The environmentally-minded recent graduate realised that something had to be done. As luck would have it, a family friend happened to be an expert in solar energy studies, and Mr Boadle jumped at the chance to investigate this promising source of renewable power. He quickly realised that “it would be a good idea to be in at the ground floor,” and began experimenting extensively with solar power on his own.
During a public demonstration of one of his inventions, he was bowled over by the audience’s excitement – and by the flood of questions inquiring as to whether he could heat their swimming pools with the sun’s rays. “Virtually no one in Australia was heating swimming pools using solar in Australia,” he remembers. “It appeared as if I had a ready market.”
He immediately began manufacturing solar panels by hand in an old wool shed. The business took off, and Mr Boadle’s humble start-up soon grew to become Australia’s leader in solar pool heating and pool covers. Mr Boadle’s engineering partner, David Lindner, has been with the company since its early beginnings and has been instrumental in establishing its manufacturing processes.
Mr Boadle believes that part of Sunbather’s success is simply due to the fact that the sun is an ideal energy source for heating pools. “Using solar energy to heat a pool is probably one of the most sensible uses of it,” he explains. “All you are trying to do is to raise the temperature of the water by five or ten degrees to make the pool more comfortable.” The equipment needed, and the entire process, is extremely simple. Water is drawn from the pool to a nearby roof, then pumped through rooftop tubes that have been warmed by the sun. The water is then returned to the pool, ready for swimmers to enjoy.
The benefits are obvious. Warming the water doubles the swimming days each season. Solar energy is completely renewable and environmentally friendly. And, after the initial cost of installation, the system will continue to heat the pool for fifteen to twenty years with virtually no maintenance – for free. “It has always been the most cost effective way to heat a swimming pool,” Mr Boadle points out. “It is not a hard sell because it works.” Not surprisingly, sales skyrocketed throughout the eighties and nineties, and remain high to this day.
Strategies for Success
Sunbather has also utilised several long-term strategies that have been major contributors to the company’s success. Having a close knit management team who all share the same vision has been key. “We all wanted to build up a renewable energy industry,” Mr Boadle says of their early years together. “We were all passionate about that.” Frequent international travel has also been important in order to ensure that the company stays abreast of new industry trends and ideas. Frequenting other countries, Mr Boadle remarks, “certainly enabled us to import some interesting products and gave us confidence that what we were doing was world class.”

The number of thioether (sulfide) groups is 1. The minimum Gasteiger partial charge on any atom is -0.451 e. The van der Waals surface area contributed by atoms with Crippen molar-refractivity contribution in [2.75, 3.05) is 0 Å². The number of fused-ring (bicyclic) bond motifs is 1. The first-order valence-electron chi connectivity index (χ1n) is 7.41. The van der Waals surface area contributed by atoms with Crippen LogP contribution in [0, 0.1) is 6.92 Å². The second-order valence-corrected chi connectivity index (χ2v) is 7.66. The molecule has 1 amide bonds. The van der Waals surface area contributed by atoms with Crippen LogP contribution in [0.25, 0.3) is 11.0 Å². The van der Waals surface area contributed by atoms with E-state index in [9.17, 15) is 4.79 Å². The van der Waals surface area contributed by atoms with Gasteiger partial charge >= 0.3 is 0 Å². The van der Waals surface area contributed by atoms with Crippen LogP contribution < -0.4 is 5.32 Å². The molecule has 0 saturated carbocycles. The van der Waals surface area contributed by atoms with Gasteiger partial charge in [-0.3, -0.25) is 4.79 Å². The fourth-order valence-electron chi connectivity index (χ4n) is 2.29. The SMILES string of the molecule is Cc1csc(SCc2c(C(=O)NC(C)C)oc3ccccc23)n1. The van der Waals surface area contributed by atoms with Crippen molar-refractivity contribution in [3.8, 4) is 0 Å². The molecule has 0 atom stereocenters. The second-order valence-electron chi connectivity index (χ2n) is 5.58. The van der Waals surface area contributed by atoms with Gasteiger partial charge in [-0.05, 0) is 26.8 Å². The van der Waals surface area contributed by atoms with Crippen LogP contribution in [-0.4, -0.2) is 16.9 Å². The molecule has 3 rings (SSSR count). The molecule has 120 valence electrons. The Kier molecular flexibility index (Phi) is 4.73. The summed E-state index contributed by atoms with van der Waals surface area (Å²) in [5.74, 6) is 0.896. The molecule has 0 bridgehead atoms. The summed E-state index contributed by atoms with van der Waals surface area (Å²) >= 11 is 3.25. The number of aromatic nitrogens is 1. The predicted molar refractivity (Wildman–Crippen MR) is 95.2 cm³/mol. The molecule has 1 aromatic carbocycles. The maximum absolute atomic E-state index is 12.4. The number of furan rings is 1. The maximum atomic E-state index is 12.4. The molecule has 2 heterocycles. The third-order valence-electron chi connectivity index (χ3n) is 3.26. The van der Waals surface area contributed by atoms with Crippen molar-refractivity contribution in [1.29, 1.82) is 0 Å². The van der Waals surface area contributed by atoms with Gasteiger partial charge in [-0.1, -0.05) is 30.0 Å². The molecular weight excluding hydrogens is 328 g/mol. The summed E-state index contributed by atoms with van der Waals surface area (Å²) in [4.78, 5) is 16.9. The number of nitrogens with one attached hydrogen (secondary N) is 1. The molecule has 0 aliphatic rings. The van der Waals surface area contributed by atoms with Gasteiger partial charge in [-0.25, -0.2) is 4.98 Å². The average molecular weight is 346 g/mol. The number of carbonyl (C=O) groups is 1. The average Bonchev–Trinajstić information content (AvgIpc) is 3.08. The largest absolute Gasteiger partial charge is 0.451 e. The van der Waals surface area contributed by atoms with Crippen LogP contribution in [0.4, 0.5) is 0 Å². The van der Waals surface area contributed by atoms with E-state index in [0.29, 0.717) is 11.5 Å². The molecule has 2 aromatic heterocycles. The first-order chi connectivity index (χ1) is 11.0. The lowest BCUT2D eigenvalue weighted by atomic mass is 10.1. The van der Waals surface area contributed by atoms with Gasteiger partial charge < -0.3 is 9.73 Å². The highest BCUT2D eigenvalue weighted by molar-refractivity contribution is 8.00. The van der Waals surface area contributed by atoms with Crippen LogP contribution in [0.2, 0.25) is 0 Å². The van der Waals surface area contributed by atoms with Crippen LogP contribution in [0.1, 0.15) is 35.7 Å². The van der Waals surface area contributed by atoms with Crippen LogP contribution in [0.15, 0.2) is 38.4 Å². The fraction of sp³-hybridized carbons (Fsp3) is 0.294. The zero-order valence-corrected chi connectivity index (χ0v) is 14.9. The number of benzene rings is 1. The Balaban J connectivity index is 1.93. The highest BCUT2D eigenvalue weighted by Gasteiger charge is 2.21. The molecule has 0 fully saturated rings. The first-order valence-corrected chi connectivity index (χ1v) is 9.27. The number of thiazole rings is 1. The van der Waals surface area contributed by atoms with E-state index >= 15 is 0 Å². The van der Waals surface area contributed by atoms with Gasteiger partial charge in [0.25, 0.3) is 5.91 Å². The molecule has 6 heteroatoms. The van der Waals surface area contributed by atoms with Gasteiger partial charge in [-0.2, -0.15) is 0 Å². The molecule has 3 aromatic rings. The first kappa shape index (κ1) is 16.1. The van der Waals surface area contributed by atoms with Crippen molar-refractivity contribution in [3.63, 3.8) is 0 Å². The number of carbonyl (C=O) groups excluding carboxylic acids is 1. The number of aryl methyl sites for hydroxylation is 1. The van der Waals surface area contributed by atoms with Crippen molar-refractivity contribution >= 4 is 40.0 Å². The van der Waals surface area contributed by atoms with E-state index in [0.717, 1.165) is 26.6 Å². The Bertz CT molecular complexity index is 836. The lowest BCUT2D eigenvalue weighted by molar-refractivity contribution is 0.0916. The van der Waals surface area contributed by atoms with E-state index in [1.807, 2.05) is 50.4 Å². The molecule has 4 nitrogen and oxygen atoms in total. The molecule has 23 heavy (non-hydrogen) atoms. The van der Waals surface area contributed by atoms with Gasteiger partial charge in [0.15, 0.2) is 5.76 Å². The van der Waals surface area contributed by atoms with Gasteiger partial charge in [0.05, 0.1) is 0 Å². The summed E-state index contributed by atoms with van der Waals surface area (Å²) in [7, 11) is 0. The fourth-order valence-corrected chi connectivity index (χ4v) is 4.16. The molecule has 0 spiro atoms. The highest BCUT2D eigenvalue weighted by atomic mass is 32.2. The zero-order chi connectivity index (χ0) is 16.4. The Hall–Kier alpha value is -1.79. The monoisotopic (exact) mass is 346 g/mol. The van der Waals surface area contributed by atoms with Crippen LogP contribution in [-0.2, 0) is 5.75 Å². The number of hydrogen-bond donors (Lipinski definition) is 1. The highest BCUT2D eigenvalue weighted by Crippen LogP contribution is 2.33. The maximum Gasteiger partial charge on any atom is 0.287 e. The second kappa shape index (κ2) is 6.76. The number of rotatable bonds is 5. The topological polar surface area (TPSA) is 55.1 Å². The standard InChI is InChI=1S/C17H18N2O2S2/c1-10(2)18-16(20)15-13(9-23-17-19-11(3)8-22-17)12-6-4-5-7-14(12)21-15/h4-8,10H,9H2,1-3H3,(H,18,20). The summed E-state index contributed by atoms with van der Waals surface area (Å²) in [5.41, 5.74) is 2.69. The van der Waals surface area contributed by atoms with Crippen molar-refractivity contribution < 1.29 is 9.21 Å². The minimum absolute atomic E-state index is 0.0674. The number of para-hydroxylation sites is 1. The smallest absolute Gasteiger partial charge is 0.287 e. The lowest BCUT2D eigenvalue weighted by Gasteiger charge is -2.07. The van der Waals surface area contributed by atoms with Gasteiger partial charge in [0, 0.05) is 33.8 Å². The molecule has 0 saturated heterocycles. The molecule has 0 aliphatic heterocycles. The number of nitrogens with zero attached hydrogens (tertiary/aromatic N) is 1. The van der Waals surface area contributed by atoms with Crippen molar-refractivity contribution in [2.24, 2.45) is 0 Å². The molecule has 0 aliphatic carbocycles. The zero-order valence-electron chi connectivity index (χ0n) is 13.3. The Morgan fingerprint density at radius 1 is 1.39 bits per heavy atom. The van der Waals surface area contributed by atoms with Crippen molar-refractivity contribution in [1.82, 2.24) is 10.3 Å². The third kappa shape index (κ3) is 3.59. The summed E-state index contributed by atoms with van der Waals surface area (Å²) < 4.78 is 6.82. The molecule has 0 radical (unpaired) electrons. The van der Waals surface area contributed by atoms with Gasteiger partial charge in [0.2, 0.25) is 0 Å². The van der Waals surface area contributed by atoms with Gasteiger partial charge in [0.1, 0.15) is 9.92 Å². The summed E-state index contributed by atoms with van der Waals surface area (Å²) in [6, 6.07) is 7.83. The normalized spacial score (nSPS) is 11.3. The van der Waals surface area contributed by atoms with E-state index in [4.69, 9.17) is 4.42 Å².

The company’s organisational structure has also been crucially important. “We are totally vertically integrated when it comes to providing the product,” Mr Boadle explains. Most competitors must rely on a third party to produce their product, “whereas we are cradle to grave here. We actually manufacture our own products under our own roof.” As a result, the company has complete control over its products and consumers know that they can trust the Sunbather name. “It gives people a lot of confidence that they are dealing with a company that is actually backing their product,” Mr Boadle points out. The business has also successfully retained its family atmosphere, with Simon’s son Tom taking the company forward as General Manager.
Manufacturing in-house has also enabled the company to be at the leading edge of industry innovations. In fact, innovation has been a hallmark of the company from the beginning. “We were absolutely relentless with early innovation because there were really no known [solar pool heating] products at the time. One had to experiment on the run, and if something proved to be successful it would be adopted, whether that be in the design of the equipment, the way it was installed, or the way it was sold. So we were incredibly innovative.” To this day, Sunbather enjoys a reputation as the most progressive and innovative solar pool heating company in Australia.